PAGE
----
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ronaldsf's page

Pathfinder Society Member. 186 posts (783 including aliases). 3 reviews. No lists. No wishlists. 3 Pathfinder Society characters. 1 alias.

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Triphoppenskip wrote:
The Rot Grub wrote:
Also, I like how the upcoming D&D CRPG is made with the intent of empowering DMs to make their own adventures.
I have yet to hear of this game, please tell me more.

Here is the thread about that game. (Also started by me! Heh.)

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Insain Dragoon wrote:
The Rot Grub wrote:
The leveling-up guides for EACH level for each class up through 20th level seems like a great idea!
Unless those guides include fun stuff from the APG, I don't see how useful they are? Unless you're playing a CRB only game, in that case rock on!

Perhaps we have the disadvantage of being experienced players to gain perspective... for new players, the hundreds of spells and 100+ feats in the CRB alone make a guide like this quite useful.

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I presently play and prefer Pathfinder, and I want to comment on some of the recent discussion.

For some GMs, Feats are a simpler way to present a creature because the GM already has the Feat memorized. For others, they just aren't facile in recalling the Feat's subroutine, so they need it printed on the page. And for some Feats, there are subtle wordings that have a vast effect on play. I just did some research recently preparing for a dragon encounter, and realized that Flyby Attack, when used to grapple, meant that the dragon had to end its turn where it grappled the creature, since moving a grappled creature requires a 2nd grapple check. And the answer for that is not in the Feat itself, but in the portion of the Combat chapter that deals with combat maneuvers.

However, if a GM is able to internalize the rules, then the designer need only a few words to present a lot of information.

Someone mentioned above that the Pathfinder monster design is too belabored, for example that giving a creature two battleaxes requires a minimum DEX of x and applying two-weapon fighting penalties; why not just add two battleaxes and be done with it?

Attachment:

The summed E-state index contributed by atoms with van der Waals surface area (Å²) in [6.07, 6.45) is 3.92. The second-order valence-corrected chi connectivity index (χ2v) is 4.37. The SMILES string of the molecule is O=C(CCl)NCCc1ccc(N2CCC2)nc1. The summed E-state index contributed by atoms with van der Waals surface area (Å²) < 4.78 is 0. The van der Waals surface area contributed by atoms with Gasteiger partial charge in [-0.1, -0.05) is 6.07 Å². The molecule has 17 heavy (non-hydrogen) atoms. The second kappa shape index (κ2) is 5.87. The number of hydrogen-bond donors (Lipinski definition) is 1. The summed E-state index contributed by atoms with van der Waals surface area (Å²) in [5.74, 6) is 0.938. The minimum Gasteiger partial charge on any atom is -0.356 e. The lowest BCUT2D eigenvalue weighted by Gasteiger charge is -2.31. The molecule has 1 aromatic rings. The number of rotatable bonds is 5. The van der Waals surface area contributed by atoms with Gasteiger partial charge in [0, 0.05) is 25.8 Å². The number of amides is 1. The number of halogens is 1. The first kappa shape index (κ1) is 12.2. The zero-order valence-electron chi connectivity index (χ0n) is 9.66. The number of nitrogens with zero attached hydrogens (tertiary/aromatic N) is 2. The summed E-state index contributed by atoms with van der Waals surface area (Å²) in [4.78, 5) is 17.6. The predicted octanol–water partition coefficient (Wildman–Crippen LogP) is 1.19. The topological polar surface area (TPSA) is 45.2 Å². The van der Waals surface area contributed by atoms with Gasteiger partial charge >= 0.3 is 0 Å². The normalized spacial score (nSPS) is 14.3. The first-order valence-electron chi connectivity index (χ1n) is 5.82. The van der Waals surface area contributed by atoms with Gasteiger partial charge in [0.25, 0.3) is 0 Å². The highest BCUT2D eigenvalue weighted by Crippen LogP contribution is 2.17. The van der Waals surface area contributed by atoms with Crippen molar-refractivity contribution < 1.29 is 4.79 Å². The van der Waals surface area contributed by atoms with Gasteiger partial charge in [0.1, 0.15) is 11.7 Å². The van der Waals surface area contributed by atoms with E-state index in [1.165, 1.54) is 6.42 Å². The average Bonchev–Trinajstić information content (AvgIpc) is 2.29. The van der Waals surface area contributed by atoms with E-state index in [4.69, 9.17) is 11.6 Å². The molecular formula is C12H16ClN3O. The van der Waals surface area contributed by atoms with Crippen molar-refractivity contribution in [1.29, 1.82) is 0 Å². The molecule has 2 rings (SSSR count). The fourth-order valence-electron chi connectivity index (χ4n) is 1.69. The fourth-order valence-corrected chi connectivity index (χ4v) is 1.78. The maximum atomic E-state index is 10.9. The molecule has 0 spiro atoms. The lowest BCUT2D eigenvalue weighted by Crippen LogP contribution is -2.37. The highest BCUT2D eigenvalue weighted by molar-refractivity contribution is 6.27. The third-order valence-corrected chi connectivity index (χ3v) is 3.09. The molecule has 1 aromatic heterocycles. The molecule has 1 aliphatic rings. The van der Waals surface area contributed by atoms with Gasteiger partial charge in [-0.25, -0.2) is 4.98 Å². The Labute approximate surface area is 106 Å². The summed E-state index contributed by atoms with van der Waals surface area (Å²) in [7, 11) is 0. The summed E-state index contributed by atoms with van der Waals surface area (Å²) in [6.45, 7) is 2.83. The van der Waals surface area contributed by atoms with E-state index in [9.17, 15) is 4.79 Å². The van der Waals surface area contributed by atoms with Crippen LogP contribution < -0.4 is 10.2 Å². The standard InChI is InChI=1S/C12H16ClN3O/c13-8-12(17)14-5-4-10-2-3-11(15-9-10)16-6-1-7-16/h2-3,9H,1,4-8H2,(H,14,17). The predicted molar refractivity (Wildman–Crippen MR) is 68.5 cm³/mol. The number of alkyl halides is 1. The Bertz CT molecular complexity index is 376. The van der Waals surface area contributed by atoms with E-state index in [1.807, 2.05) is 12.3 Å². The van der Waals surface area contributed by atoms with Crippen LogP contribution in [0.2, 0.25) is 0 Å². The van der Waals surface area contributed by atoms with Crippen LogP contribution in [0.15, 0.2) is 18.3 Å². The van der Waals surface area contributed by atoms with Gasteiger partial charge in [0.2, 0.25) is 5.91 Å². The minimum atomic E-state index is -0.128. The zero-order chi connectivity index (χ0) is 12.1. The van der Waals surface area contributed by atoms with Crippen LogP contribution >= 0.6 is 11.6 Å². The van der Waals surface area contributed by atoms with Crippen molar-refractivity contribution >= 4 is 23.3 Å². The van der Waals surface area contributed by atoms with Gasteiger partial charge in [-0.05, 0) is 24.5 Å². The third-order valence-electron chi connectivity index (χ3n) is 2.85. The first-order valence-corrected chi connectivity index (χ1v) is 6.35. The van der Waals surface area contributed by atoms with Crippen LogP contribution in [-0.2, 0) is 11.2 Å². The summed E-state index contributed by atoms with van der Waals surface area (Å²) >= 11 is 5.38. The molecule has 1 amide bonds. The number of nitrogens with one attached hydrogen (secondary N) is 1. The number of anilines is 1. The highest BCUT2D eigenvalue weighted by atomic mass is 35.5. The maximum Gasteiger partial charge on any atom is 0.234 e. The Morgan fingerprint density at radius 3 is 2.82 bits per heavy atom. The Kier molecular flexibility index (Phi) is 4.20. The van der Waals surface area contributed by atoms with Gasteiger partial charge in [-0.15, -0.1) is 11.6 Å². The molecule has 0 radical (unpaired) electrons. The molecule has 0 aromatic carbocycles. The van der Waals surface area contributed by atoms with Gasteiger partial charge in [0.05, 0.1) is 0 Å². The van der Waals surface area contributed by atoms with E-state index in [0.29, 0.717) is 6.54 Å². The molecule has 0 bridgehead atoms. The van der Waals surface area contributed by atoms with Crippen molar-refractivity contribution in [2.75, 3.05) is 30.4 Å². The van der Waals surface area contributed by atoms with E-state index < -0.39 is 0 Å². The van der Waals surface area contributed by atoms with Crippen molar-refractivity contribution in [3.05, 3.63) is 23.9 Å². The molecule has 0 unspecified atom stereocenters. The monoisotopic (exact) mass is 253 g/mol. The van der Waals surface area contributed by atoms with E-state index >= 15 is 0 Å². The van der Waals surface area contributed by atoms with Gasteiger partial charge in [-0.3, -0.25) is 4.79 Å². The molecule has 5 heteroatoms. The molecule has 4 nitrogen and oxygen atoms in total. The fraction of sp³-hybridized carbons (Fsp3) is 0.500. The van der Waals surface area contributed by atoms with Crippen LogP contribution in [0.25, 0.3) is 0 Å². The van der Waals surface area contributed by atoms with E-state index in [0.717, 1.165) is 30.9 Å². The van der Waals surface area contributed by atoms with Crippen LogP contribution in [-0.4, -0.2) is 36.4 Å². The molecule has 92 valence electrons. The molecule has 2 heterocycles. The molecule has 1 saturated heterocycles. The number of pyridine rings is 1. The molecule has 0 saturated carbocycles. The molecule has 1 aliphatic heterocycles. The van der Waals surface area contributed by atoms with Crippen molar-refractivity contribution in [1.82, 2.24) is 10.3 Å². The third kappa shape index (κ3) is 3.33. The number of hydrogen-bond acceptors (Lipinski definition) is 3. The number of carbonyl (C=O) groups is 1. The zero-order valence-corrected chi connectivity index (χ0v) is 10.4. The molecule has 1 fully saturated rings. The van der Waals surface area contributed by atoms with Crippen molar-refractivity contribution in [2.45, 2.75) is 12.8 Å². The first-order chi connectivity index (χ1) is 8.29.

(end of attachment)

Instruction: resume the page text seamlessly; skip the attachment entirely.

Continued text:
I would argue that, if I were the Pathfinder GM in that situation, my FIRST concern would be asking myself "is this a fun encounter"? If I give 3x-crit battleaxes will that one-shot-kill one of my players? Given that, I ask myself what is the ACTUAL level of challenge presented to the players? Still, I like having the Pathfinder rules available to me as guidelines, first because I LIKE designing creatures from the ground up, and second it gives me some confines to work within so that if I break those confines I know I'm going into new territory.

Where the power scale ramps up as steeply as it does in Pathfinder, this danger of creating an over- or underpowered encounter becomes a trickier business. Where Bounded Accuracy is involved, there is tolerance for "error."

What I like about 5e's design philosophy is that it sheds this idea that there is a precise arithmetic to encounter design. The rules in Pathfinder gives this illusion that you can calculate the power level of a creature. But in Pathfinder, you can't exactly predict the actual level of a challenge because every party is different. Seugathis are extremely strong for CR 6 creatures for nearly all parties, but you can't chalk it up being under-CRed: if you have a party protected against mind control then they do not pose that much of a threat. (So many arguments in these forums are about "this is overpowered/underpowered" which wouldn't be an argument to begin with if we stopped pretending that everything can be strictly quantified to a specific power level.)

In 5e AND in Pathfinder, it's the GM's job ultimately to step back and gauge the power level of a creature and not slavishly assume the CR tells the whole story. What I like about 5e is that it doesn't place lots of restrictions on monster design pretending that adhering to those rules "fixes" having to step back and think how this actually plays on the table, with your specific players.

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Steve Geddes wrote:

It certainly seems to me that 5E was designed to cater to the old school game players rather than the pathfinder players. As such, it's no surprise to me that it's skewed more heavily to the DM-fiat end of the spectrum, rather than the clear-codified-rules-for-everything end of the spectrum.

I think there's a correlation between whether one prefers Pathfinder or prefers the older style of game and where one thinks the 'power' should sit between player and DM.

By necessity, D&D 5E had to differentiate from Pathfinder. It was never going to win back the adherents to the edition they had abandoned.

From a microeconomics perspective, it makes sense. Different people like different things. The idea of winning an argument over which is "better" is too trifling for me to get stressed over.

As someone who prefers Pathfinder, I am looking forward to Pathfinder Unchained because I want to preserve all the stuff I like about Pathfinder but pick and choose rules modules that preempt the Christmas Tree Effect, make running it a little easier, etc.